Water Resources Management

, Volume 25, Issue 11, pp 2731–2742 | Cite as

Application of the Sebs Water Balance Model in Estimating Daily Evapotranspiration and Evaporative Fraction from Remote Sensing Data Over the Nile Delta

  • Mohamed Elhag
  • Aris Psilovikos
  • Ioannis Manakos
  • Kostas Perakis
Article

Abstract

Estimation of evapotranspiration is always a major component in water resources management. The reliable estimation of daily evapotranspiration supports decision makers to review the current land use practices in terms of water management, while enabling them to propose proper land use changes. Traditional techniques of calculating daily evapotranspiration based on field measurements are valid only for local scales. Earth observation satellite sensors are used in conjunction with Surface Energy Balance (SEB) models to overcome difficulties in obtaining daily evapotranspiration measurements on a regional scale. In this study the SEB System (SEBS) is used to estimate daily evapotranspiration and evaporative fraction over the Nile Delta along with data acquired by the Advance Along Track Scanning Radiometer (AATSR) and the Medium Spectral Resolution Imaging Spectrometer (MERIS), and six in situ meteorological stations. The simulated daily evapotranspiration values are compared against actual ground-truth data taken from 92 points uniformly distributed all over the study area. The derived maps and the following correlation analysis show strong agreement, demonstrating SEBS’ applicability and accuracy in the estimation of daily evapotranspiration over agricultural areas.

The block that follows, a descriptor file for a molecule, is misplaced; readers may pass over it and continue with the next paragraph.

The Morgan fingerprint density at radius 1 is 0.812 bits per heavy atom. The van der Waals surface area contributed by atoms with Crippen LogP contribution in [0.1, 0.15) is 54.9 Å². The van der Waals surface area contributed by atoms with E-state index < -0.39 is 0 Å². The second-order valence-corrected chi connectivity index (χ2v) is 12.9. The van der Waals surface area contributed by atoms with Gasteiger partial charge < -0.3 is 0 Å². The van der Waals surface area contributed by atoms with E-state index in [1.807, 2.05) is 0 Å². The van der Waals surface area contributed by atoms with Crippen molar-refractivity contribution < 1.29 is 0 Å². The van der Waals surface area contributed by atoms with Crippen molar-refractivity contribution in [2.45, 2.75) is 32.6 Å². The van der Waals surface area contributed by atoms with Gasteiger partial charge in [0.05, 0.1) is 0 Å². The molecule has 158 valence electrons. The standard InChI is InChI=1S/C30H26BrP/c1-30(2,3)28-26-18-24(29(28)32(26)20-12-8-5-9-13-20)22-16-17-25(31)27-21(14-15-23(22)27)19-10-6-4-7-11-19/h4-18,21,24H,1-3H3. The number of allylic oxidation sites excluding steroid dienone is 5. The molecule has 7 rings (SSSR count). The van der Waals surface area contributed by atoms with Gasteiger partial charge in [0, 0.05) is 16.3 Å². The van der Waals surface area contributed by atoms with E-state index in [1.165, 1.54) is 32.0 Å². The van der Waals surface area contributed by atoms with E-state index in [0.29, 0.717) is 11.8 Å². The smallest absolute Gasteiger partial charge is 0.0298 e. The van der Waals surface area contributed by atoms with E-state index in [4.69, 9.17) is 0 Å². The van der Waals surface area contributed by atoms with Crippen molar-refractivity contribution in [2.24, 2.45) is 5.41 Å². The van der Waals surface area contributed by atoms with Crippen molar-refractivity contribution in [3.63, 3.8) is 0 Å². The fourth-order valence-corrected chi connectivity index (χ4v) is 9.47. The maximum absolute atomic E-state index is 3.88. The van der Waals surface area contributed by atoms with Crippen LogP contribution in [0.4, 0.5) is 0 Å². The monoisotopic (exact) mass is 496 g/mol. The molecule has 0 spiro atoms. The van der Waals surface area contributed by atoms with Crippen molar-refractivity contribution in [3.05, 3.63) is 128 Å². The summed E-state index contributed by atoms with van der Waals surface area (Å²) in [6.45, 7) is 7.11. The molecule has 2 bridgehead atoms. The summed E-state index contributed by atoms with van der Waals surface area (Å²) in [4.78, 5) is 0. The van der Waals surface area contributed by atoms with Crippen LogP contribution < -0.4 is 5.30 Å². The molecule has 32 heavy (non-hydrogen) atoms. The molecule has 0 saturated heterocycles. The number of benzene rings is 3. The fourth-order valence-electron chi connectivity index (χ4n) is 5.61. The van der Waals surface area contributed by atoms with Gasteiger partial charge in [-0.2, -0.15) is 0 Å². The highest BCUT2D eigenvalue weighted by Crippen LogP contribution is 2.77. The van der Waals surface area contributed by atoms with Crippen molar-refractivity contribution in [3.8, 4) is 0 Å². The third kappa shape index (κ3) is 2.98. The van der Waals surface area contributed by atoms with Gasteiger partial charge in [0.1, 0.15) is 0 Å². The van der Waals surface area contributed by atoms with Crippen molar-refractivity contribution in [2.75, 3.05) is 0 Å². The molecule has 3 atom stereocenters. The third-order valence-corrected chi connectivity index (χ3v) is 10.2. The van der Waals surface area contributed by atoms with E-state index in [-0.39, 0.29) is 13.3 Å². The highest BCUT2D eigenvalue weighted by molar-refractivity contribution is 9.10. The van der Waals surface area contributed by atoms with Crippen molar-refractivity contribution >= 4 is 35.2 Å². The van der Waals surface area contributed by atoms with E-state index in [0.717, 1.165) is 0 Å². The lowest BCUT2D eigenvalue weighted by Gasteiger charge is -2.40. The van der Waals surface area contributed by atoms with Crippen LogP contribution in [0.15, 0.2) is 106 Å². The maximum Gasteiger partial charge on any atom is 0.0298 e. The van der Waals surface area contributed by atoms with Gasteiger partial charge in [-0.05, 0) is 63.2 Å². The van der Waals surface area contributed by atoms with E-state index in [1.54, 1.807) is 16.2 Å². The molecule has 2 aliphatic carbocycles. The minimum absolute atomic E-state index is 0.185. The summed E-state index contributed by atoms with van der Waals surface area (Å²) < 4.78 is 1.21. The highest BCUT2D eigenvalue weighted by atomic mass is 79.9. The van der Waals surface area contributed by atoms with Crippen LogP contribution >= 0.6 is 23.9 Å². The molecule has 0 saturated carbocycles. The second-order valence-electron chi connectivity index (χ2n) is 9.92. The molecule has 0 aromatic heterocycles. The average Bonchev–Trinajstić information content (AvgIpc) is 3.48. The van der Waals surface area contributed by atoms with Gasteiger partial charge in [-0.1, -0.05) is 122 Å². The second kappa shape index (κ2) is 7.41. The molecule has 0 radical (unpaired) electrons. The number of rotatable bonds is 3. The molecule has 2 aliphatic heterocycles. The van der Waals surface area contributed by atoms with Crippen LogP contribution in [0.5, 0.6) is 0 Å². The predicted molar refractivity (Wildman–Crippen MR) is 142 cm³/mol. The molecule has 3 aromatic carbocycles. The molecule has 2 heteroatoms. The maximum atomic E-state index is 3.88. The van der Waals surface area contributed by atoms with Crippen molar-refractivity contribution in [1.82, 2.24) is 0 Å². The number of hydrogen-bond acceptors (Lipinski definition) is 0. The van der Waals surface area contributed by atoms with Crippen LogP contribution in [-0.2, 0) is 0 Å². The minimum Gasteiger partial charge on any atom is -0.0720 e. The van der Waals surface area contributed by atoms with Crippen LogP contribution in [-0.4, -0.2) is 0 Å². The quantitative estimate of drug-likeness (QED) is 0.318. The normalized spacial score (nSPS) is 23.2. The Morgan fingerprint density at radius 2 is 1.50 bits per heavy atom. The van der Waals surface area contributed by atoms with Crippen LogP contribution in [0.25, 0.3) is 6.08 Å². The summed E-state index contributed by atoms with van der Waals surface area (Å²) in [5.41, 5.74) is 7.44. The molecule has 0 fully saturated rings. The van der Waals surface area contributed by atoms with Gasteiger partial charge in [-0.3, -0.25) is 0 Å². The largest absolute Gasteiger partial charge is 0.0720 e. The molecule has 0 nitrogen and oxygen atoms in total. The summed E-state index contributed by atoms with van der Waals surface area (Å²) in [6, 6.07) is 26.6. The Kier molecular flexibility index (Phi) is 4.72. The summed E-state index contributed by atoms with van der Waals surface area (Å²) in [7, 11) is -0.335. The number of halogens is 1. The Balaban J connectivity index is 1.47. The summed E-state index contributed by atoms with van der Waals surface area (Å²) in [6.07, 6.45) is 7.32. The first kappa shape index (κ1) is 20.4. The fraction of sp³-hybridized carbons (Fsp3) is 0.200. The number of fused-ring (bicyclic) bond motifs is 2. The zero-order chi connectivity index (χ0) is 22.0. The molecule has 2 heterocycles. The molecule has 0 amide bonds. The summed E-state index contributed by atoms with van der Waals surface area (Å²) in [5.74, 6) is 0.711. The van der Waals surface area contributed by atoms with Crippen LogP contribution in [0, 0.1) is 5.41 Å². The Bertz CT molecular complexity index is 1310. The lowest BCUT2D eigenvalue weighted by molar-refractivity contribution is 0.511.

Keywords

Daily evapotranspiration Evaporative fraction Water resources management SEBS model AATSR MERIS Nile Delta 

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Copyright information

© Springer Science+Business Media B.V. 2011

Authors and Affiliations

  • Mohamed Elhag
    • 1
    • 2
  • Aris Psilovikos
    • 3
  • Ioannis Manakos
    • 1
  • Kostas Perakis
    • 4
  1. 1.Department of Geoinformation in Environmental ManagementMediterranean Agronomic Institute of ChaniaChaniaGreece
  2. 2.Department of Agriculture, Crop Production and Rural Environment, School of Agricultural SciencesUniversity of ThessalyN. Ionia MagnisiasGreece
  3. 3.Department of Agriculture Ichthyology and Aquatic Environment, School of Agricultural SciencesUniversity of ThessalyN. Ionia MagnisiasGreece
  4. 4.Department of Planning and Regional Development, School of EngineeringUniversity of ThessalyVolosGreece

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